Pumping can be one of the most challenging aspects of transitioning back to work after maternity leave.
Whether you’re returning to the office or working from home due to COVID-19, lack of time, space or simply the equipment to do it can all hinder mom’s ability to transition smoothly to breastfeeding and maintaining a career.
The good news is returning to work doesn’t have to mean the end of breastfeeding, said Liz Maseth, a nurse and Internationally Board certified lactation consultant at Akron Children’s.
Follow her tips for a successful transition so you can continue breastfeeding long after your maternity leave has ended.
Planning ahead before baby
Even before giving birth, discuss your plans to breastfeed with your employer to set expectations about your needs ahead of time. You’ll want to discuss with your boss where and when you’ll be able to pump, as well as where you can store your breast milk.
Get familiar with the federal Break Time for Nursing Mothers law, which requires some employers to provide reasonable break time and functional space for employees to express milk for their nursing babies. Even if you’re working from home, you’ll need to schedule breaks for pumping.
Maximizing milk supply
Pumps are not as efficient as baby at expressing milk. Therefore, it’s not unlikely to see a drop in milk supply by the end of a workweek. Follow these tips to help keep a strong and healthy flow.
- Maximize maternity leave. It takes about 2 to 3 weeks for your milk production to become well established, so if possible, try to stay home and nurse your baby for at least that long. Of course, a longer maternity leave is even better.
- Build milk supply. Several days or weeks before heading back to work, add a pumping session, maybe first thing in the morning or while baby is napping, to begin storing milk for caregivers. It’s a good way to practice pumping, too.
- Pump during feeding times. It’s critical to pump at work during the times you would normally feed your baby at home to signal milk production. “Generally, you should pump at least every 3 hours when you’re separated from your baby,” Liz said. “If you don’t, it will signal the breast to decrease production and can cause a drop in milk supply.”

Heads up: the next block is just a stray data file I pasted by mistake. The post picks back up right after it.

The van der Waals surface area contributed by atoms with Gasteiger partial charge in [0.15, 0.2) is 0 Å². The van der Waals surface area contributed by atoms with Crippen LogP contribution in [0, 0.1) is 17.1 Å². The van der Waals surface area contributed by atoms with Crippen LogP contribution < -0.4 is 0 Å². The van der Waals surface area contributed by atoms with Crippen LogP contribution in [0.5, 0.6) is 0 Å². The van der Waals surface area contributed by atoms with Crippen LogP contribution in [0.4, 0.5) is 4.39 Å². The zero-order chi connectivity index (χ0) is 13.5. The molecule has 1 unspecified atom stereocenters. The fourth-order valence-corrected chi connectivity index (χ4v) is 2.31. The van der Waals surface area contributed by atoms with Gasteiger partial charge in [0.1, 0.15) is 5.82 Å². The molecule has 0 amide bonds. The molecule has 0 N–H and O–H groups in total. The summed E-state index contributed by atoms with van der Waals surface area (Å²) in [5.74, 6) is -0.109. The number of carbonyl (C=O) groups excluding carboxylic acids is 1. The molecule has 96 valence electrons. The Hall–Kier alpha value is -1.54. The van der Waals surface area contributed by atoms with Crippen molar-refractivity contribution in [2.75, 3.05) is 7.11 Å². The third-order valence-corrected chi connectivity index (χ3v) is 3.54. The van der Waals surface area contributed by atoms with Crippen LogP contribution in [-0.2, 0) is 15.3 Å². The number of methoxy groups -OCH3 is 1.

- Pump for at least 15 to 20 minutes. If you pump any shorter than that, you won’t get the full hormonal stimulation in your breasts needed to continue lactation. Even if you don’t see more milk right away, the extra time will stimulate your breasts to increase milk production. Liz suggests breast massage and warmth can help increase flow.
- Take nursing vacations. On the weekends, nurse your baby at the breast exclusively — and if possible, add in an extra feeding or 2 — to build your supply back up for Monday.
- Nourish your body. Self-care is incredibly important when you’re breastfeeding. Eat right, stay hydrated, continue prenatal vitamins and get a good night’s rest to maintain your energy and a healthy milk supply.
Finding your flow at work
- Schedule pumping sessions. Schedule pumping sessions as a meeting on your work calendar — even if you’re working at home — to ensure no one plans a meeting during that time. Plus, it’s easier to stay on track.
- Maximize pumping sessions. Bring a picture or recording of your baby to help with letdown. Although most breast pumps have a letdown cycle that prepares your breasts to start expressing, these tactics are helpful — especially if you find it hard to relax enough to get your milk really flowing. “Stress can drop milk supply,” warned Liz. “Meditation or hand massage prior to pumping can help, as well.”
- Dress the part. Wear dresses or tops that are looser and allow you pumping access without having to take it off, such as cross over or v-neck shirts, and button downs. Also, wearing a pumping bra and using a hands-free pump can help you squeeze in a pumping session during a busy day.
- Make sanitizing efficient. Due to COVID-19, extra precautions are necessary to keep you and your baby safe. Bring hand sanitizer with you, in case a sink isn’t available. Clean your hands before and after pumping, and before touching any pump or bottle parts. “Rather than washing and sanitizing pump parts after every session, put them in a plastic bag and store them in the refrigerator until your next pumping session,” said Liz, who suggests sterilizing microwave bags as a quick way to clean pumping parts. “Sanitizing bottles and parts once a day is fine.”
- Find support. Talk to other women in your office to find someone who has been in your shoes and can help you navigate the transition. A lactation specialist also can offer invaluable breastfeeding and pumping tips.
If you’re struggling and have concerns about breastfeeding and transitioning to work, contact Liz Maseth at 330-543-4531. Telehealth appointments are now available.